As I mentioned in my last post, I recently took a four week leave from The Dale, and then returned in a part time capacity for another two weeks. There were a number of factors that led to my need for some time off, most of which were actually unrelated to my work here. However, I found myself in such a fatigued space that I wasn’t able to show up, emotionally, in the way that community work requires.
I am so grateful to have been given the opportunity to rest–I do not take it for granted! Here are a few things that I (re)learned during the last couple of months, in no particular order:
- that even though I (rather pridefully) thought I’d figured out self-care and took rest seriously, I could still reach my limit and need an extended break. This was very humbling, and points to the fact that there is always more to learn and put into practice.
- that my Dale staff team is the most understanding, gracious and caring team you can imagine ❤
- that our Board is supportive and kind.
- that tears contain cortisol, and are therefore natural little stress relievers.
- that my friends/family are amazing, and don’t mind when I say I need to come over for a hug, then a cry, then another hug, and then a nap.
- that, while I’m a cyclist at heart, walking is really great. That it helps you to look, not just see; to listen, not just hear (thanks to Wendell Berry for putting this into words for me.)
- that poetry helps (I’m really enjoying a collection called “How to Love the World: poems of gratitude and hope”, edited by James Crews.)
- that old growth forests help (and there’s one in Peterborough! Jackson Park shout out!)
- that noticing and enjoying beauty is essential.
- that “hope is not a waste. Hope is a song sung when everything else says you shouldn’t be singing.” (Padraig O Tuama, from his beautiful book In the Shelter.)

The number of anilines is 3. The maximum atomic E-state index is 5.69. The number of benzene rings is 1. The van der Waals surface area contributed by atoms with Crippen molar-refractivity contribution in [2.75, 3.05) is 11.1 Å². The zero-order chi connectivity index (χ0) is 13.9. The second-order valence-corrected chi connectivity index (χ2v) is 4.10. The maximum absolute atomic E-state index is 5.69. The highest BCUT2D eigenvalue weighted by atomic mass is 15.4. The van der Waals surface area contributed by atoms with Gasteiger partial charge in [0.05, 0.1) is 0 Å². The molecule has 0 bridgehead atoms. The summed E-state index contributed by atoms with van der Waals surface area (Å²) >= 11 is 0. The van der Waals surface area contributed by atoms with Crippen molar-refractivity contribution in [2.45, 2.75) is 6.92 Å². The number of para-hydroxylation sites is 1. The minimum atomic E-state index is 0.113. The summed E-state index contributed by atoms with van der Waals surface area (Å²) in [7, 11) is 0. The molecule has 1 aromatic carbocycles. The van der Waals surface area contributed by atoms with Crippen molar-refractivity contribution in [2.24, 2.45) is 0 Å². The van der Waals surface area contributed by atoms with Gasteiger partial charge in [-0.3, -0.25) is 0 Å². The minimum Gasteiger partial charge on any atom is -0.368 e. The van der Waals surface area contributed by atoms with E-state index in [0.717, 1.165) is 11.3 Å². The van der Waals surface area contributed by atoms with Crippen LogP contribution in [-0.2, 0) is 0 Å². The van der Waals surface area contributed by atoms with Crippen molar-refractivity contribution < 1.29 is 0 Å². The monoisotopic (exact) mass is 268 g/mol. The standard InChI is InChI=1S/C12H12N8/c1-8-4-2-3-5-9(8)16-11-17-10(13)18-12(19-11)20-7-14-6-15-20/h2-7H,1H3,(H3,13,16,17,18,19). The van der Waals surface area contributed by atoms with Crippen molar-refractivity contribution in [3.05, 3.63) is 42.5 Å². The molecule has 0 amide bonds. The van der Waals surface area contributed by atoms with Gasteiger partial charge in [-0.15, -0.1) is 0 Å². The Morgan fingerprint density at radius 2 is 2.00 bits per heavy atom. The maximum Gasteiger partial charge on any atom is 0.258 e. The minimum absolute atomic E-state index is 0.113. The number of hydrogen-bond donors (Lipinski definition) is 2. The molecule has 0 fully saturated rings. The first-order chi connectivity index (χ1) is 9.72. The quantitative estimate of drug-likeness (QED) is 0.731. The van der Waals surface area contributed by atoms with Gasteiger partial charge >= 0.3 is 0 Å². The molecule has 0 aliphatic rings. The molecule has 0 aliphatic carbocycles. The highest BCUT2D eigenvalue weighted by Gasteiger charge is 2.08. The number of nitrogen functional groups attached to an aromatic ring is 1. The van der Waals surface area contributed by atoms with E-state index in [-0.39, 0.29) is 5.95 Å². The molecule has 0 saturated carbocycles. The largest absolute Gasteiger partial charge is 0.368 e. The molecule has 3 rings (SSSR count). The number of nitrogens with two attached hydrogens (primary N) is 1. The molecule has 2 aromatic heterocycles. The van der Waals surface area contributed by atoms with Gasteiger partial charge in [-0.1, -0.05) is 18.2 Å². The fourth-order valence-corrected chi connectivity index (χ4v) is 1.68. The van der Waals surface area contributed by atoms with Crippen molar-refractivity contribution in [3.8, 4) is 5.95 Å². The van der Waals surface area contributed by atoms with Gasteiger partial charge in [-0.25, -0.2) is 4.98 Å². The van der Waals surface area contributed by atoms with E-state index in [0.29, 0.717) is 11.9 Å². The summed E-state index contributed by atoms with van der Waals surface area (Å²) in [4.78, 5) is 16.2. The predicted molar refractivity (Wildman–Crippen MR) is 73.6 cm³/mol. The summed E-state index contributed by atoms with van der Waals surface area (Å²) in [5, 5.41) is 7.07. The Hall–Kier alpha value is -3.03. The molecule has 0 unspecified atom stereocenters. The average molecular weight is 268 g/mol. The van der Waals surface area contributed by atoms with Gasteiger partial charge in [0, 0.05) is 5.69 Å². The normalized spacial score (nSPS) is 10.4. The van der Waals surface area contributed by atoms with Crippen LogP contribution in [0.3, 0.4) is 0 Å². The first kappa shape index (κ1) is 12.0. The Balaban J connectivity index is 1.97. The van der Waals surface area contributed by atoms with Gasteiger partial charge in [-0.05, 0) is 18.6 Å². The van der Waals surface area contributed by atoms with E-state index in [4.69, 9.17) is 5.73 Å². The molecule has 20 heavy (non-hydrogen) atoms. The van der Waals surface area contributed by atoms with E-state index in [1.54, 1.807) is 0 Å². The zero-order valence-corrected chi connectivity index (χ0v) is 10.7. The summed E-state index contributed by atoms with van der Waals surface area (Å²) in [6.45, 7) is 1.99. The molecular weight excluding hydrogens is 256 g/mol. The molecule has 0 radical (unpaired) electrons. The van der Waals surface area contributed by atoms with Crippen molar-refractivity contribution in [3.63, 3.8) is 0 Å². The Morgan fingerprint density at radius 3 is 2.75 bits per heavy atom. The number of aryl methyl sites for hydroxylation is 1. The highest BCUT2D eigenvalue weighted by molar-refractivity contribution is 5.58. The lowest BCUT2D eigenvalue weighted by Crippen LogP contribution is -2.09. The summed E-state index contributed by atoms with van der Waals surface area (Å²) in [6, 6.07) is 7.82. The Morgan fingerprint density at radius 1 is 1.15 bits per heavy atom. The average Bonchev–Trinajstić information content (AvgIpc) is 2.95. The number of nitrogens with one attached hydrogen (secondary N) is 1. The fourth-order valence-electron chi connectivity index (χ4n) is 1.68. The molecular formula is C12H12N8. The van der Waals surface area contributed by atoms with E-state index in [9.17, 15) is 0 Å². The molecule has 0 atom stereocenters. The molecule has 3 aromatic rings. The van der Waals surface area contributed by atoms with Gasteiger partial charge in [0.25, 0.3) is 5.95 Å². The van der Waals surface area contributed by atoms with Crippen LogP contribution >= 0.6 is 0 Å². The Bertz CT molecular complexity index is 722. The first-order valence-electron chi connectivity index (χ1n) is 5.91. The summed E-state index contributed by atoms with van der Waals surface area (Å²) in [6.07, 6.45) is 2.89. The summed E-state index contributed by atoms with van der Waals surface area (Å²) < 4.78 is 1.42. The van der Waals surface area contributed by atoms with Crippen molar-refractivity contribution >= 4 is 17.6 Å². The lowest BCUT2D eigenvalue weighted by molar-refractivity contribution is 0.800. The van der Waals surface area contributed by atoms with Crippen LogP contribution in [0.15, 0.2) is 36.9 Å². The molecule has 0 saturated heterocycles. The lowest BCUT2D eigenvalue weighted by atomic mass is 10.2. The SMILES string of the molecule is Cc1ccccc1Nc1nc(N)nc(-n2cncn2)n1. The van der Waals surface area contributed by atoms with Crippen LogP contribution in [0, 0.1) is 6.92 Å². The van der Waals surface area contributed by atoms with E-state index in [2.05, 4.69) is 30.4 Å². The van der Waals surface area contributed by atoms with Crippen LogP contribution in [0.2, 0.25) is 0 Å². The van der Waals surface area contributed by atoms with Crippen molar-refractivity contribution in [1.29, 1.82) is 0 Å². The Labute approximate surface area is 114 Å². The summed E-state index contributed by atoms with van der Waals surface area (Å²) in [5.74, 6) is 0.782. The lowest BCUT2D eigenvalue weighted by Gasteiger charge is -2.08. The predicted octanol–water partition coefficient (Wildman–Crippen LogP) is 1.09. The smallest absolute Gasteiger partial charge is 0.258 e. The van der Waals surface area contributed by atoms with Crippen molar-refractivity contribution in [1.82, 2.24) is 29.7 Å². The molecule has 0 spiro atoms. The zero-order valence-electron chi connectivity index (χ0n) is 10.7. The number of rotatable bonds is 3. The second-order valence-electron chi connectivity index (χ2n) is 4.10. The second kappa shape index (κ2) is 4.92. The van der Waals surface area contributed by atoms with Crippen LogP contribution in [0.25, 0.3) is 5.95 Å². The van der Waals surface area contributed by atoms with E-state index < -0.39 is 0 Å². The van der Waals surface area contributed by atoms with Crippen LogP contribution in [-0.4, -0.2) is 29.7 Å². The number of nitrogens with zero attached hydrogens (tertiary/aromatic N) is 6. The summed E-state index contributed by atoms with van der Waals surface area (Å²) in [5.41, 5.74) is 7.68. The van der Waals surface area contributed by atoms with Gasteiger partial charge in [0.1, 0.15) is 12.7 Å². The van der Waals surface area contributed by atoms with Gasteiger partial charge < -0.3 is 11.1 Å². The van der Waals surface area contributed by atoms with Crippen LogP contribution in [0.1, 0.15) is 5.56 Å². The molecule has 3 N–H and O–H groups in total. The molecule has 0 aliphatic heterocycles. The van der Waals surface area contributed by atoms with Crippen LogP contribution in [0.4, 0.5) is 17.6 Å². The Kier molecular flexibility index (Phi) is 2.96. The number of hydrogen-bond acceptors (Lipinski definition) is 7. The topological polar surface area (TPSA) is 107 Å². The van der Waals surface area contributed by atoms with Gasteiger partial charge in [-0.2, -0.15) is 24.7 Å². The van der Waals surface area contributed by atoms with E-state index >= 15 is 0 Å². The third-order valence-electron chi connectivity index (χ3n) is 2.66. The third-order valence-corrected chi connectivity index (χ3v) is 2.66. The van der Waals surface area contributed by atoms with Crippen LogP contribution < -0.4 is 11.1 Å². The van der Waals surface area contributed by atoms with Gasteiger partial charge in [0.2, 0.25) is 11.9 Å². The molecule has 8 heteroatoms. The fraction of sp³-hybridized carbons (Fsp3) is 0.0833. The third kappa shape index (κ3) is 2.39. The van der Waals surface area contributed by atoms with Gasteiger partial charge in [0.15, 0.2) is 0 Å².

- that light returns, bulbs sprout; death is real but life is real-er.
- that we can believe in, choose and trust in joy, not because it’s easy or because it makes sense, but because it is a promise from the Source of all joy (see John 16:20-24)
- that there are many definitions of self care, including: Self care as the right and responsibility to acknowledge and tend to one’s physical, emotional and spiritual needs.
- that, for us adults, no one can be expected to know and meet our needs except us, with God’s help and by making clear requests of each other. This is not a fact that I love, but it apparently is a fact.
- that our Dale community is more kind and supportive than I even knew. I wasn’t sure how people would respond when I returned after a sudden, lengthy absence. I would have understood if people were a little thrown off, but I was met with such tenderness and grace. When I explained that I had gotten over-tired without realizing it, and needed to rest, folks said things like “well yeah, you’re only human!” or “Good for you! I’m glad you got the rest you needed.”
I intend to keep unpacking and exploring and putting these lessons into practice. Please feel free to hold me to them if you see me forgetting. I hope at least one or two can be of help to you too, in your journey.